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Monotonous - 45%

Felix 1666, January 9th, 2018
Written based on this version: 1995, CD, Metal Blade Records

Six Feet Under does not belong to the (great number of) bands that have impressed me deeply. In most cases, I miss the crucial dose of inspiration. Many of their pieces have a uniform appearance and do not offer one or two details that separate high class songs from solid numbers. Even worse, their mid-paced, fairly groovy metal conveys a feeling of exhaustion the longer the full-length lasts. Together with the monotonous vocals, the music does everything to avoid a vibrant aura. This is a pity, because single songs have a certain substance and would have worked on a 7". But here they go under, because the almost 39 minutes have no ups and downs.

In my humble opinion, it is mainly Chris Barnes who ruins the album. The instrumental sections do not ignite a fire, but it is also true that they do not suffer from major flaws as well. Everything is solidly performed, without any fascinating hooks, gripping riffs or exciting lines. Just solid, no more, no less. But Barnes sounds simply ridiculous. He is not the only one who celebrates this approach, I know. But his oh so demonic deep voice leaves him almost no room for any form of variation. It does not sound natural, it does not sound interesting and his rare, gnome-like nagging does not make things better. Maybe this kind of music requires such an emotionless style of singing, but a charismatic performance sounds different. I also miss some high speed parts. Maybe it was my fault and I should not have bought this work. But as long as we do not speak about doom, extreme metal needs extreme tempo from time to time. Too bad that Six Feet Under obviously do not share my point of view. Even Terry Butler, who has been involved of great records such as "Spiritual Healing", did seemingly not realise that something's going wrong here. Six Feet Under have some swift parts every now and then, but high velocity does not play a role. Boring.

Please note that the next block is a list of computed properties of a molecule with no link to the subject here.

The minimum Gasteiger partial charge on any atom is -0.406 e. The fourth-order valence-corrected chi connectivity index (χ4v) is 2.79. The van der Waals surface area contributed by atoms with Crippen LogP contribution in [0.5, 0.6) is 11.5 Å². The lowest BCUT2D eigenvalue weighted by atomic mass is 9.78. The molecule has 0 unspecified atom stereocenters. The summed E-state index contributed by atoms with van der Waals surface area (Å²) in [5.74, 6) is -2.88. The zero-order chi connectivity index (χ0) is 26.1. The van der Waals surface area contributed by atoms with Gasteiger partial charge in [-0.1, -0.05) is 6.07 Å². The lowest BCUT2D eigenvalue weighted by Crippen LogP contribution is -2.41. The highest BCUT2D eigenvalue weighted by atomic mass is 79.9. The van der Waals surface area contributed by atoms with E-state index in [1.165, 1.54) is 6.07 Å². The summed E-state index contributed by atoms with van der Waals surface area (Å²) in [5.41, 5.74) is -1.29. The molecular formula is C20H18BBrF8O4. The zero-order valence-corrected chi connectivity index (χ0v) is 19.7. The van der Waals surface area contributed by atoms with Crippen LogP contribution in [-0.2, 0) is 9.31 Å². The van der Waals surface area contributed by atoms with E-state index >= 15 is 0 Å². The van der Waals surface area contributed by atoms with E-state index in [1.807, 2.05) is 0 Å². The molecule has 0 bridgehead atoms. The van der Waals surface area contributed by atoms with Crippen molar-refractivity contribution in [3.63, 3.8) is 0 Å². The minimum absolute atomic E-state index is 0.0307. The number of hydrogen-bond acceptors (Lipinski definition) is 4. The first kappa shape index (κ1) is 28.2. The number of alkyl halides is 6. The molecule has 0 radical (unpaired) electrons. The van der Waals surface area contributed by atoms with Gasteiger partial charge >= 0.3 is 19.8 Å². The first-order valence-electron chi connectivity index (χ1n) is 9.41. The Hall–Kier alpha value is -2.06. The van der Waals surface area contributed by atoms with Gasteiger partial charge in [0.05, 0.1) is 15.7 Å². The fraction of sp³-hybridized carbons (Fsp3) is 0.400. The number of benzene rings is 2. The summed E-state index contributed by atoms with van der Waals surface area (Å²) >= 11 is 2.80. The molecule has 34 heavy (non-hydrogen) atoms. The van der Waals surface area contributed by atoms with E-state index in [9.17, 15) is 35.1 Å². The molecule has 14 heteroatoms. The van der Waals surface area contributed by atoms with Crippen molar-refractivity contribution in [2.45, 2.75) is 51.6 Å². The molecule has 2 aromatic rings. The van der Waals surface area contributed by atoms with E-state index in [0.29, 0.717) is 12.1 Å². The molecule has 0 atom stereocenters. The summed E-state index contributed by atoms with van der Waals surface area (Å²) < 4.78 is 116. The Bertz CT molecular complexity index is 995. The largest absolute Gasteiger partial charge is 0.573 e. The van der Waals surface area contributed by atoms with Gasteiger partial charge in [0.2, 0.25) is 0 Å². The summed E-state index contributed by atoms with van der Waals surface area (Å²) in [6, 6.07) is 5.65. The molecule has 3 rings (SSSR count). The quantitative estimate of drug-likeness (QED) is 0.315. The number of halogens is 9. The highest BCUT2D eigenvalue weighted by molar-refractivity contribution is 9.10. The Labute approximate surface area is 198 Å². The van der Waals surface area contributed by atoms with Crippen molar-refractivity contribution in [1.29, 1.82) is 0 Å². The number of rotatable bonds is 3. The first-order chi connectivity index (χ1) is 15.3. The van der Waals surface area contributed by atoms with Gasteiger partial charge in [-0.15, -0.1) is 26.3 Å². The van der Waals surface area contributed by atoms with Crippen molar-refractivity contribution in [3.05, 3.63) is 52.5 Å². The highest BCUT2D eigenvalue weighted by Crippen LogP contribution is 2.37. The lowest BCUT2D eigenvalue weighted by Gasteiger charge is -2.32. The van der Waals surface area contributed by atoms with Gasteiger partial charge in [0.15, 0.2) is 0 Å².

The album fails to provide songs that deserve an in-depth description. It sounds a little bit like the weak brother of Massacre's "From Beyond", to stay in the past of Terry Butler. The best songs of Massacre's debut had something that kept sticking in the mind - a catchy riff, an eerie beginning or a dramatic configuration. "Haunted" does not provide these or any other elements that make an album accessible. Quite the opposite, some parts sound stale. The pretty conventional patterns also do not draw me into the more or less well produced songs. I cannot say that the mix shows serious defects, but it also fails to create an appropriate intensity and power. Mediocrity has a lot of faces and the formation shows us many of them. Needless to say that the lyrics also praise ordinariness while delivering the genre-typical content. In short, this album is much better than their cover outputs, but not good.